Thursday, 28 June 2007

A bit of a do

Last night at a brilliant event held by MAC Cosmetics in Bloomsbury Ballrooms , Holborn, Mica Paris, the soul singer and presenter of What Not to Wear accepted a cheque on behalf of Brook. Dita Von Tees presented the cheque as a promoter of Viva Glam VI, the new lipstick, all the proceeds of which go to MAC AIDS Fund which supports children and their families affected by HIV (

The money will fund pilot work at Brook services in Manchester and London to reduce stigma and homophobia in relation to HIV, and to provide testing to those young people who are at particular risk of HIV. Find out more at Dita Von Tees, did a stunning burlesque performance which reminded me of my new years resolution to exercise and remain supple.


Andrea said...

I really enjoy your blogs and like the down to earth way that you write. I was interested to see the event you went to on Thursday had burlesque; I have read some articles recently saying that young women are becoming involved in the burlesque scene, seeing it as a way to express their sexuality and gain self confidence.

In an earlier post, you mentioned the porn images that young people are exposed to from the media. So I was just wondering, speaking as a man, would you say burlesque is more for the female performers or the male audience? Sorry, I don't know your sexual orientation - and whether that would make a difference to views on it? For example, my gay friends see it as a celebration of a female form where the woman is in control. Do heterosexual men view it this way?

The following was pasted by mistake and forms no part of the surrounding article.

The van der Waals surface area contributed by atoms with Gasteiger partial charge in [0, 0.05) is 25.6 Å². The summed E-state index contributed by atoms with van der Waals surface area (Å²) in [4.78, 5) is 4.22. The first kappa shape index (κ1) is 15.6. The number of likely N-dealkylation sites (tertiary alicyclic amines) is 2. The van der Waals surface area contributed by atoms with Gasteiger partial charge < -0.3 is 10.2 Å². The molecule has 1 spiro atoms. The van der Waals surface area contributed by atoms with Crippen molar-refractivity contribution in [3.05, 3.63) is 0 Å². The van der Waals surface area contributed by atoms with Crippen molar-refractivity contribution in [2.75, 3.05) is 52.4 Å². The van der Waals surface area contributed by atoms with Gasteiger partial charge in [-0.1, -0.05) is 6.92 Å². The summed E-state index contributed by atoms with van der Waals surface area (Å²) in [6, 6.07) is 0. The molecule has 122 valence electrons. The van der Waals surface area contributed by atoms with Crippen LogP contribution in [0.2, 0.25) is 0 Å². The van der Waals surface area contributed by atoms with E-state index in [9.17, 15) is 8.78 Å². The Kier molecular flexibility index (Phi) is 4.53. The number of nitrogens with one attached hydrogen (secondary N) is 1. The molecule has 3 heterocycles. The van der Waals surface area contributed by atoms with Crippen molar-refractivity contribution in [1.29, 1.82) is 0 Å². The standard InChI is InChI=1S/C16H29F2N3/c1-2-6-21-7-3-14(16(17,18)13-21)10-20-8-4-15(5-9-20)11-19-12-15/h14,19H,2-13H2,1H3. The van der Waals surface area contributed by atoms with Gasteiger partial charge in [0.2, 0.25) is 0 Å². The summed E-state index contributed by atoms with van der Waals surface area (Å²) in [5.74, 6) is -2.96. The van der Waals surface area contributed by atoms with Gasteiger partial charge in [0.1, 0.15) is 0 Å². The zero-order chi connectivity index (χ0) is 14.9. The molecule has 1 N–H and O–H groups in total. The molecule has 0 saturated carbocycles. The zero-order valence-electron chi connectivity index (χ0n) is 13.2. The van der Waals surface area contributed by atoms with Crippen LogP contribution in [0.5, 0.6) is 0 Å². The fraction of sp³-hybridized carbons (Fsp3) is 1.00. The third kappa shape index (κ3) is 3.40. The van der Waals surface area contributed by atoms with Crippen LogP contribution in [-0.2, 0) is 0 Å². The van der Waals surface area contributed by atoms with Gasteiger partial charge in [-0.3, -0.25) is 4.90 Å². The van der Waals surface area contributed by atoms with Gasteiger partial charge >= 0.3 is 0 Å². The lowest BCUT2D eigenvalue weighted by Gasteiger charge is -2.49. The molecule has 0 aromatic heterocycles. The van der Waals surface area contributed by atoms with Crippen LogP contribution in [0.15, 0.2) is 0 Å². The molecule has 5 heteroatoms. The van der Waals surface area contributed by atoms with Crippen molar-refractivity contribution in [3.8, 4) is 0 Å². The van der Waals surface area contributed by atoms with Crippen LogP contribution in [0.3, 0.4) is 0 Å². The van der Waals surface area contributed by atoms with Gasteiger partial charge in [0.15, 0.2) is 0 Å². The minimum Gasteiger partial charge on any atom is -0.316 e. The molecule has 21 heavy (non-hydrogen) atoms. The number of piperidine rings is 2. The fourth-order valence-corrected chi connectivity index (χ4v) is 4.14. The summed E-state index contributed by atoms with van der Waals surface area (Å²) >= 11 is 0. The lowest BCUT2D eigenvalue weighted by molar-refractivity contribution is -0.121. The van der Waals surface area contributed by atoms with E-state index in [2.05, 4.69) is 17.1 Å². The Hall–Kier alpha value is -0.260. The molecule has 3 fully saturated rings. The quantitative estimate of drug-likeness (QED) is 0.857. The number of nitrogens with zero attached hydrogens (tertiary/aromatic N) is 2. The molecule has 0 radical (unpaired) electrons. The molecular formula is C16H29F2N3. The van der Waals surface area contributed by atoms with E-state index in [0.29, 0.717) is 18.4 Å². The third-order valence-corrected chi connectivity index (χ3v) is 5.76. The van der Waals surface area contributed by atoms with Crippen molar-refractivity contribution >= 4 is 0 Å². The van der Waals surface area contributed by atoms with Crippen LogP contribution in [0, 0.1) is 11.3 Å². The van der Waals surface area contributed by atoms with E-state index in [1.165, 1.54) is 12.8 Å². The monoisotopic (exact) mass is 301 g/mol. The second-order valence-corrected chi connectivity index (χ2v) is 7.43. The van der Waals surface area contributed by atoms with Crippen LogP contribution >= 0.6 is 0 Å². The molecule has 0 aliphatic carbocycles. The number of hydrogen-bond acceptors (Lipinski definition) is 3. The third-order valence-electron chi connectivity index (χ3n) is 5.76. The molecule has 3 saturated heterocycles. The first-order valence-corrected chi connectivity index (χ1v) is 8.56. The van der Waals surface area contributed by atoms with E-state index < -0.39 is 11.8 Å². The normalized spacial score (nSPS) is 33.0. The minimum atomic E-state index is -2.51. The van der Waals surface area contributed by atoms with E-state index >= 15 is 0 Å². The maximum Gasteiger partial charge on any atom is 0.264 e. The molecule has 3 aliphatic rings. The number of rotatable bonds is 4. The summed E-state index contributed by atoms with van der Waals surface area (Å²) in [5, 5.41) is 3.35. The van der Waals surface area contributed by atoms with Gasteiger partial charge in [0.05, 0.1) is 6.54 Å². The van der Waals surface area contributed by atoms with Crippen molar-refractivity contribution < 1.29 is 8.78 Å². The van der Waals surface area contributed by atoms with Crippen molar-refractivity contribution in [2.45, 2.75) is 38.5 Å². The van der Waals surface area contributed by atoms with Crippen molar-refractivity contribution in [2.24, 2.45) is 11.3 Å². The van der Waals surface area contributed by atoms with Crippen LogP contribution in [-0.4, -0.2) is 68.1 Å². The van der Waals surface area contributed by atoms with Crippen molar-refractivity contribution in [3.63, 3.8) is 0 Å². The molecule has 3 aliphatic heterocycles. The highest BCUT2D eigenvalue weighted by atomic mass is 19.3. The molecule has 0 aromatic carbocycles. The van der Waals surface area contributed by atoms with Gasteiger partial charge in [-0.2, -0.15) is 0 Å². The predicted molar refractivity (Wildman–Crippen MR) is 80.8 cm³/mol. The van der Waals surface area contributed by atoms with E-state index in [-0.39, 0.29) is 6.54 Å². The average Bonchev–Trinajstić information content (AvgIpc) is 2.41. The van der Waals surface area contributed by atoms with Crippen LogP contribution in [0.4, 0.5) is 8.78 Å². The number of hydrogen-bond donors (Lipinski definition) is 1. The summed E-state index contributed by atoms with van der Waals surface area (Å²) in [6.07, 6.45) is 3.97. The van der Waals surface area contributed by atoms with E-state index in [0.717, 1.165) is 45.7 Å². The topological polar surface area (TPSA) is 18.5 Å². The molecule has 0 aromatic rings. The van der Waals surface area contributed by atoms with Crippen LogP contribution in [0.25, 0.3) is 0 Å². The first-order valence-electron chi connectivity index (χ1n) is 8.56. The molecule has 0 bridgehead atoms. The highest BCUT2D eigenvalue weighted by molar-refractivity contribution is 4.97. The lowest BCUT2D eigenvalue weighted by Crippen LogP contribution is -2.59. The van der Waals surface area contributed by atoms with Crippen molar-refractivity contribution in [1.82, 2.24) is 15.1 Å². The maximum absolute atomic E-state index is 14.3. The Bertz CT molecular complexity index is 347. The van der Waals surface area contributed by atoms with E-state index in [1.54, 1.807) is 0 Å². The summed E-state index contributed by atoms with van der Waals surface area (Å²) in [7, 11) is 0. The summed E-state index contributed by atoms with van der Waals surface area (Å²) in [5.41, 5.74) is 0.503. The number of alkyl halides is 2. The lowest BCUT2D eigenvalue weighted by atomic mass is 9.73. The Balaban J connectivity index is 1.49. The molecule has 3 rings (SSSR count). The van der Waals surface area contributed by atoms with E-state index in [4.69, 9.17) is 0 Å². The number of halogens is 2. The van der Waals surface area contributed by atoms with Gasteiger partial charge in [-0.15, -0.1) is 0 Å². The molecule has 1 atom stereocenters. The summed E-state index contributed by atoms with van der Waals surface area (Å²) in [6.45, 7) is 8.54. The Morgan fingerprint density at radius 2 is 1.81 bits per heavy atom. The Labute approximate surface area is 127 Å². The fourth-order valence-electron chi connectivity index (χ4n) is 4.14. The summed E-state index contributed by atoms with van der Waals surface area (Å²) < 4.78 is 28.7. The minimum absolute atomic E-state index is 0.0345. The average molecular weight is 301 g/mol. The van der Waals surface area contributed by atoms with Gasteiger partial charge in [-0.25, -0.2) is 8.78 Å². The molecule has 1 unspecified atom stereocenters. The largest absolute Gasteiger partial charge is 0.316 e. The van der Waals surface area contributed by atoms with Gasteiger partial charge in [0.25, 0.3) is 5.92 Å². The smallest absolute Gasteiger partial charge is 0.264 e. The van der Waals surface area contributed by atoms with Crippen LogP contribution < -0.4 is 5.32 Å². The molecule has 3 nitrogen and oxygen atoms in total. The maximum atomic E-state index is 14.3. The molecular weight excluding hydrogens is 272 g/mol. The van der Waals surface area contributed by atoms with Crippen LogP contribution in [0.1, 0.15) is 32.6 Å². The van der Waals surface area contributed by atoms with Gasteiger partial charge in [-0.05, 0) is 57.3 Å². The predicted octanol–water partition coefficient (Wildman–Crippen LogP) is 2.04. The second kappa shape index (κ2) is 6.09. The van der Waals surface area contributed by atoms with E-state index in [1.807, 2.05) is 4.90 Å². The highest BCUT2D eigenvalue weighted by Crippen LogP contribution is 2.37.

Simon Blake said...

Thanks for the feedback on my writing. It is useful to know that people are enjoying (or otherwise) the blog. I can write as a man and I don't think that gives me any authority on what men think - it is only my view. But here it is..

Finding ways which we feel comfortable expressing ourselves, feeling in control, letting ourselves go, taking a chance and gaining self confidence is incredibly important. And what some people would never consider doing, others find affirming and rewarding. Our personal job is to make sure we know our own boundaries and don't do things that make us feel uncomfortable, and my professional job is about helping build a culture that values young women and young men's sexuality, their right to express it and that enables them to feel in control.

Is it more for the performers or the audience - I don't know - probably a combination of both, but judging by the reaction to the performance last week, men and women, straight and gay enjoyed the show.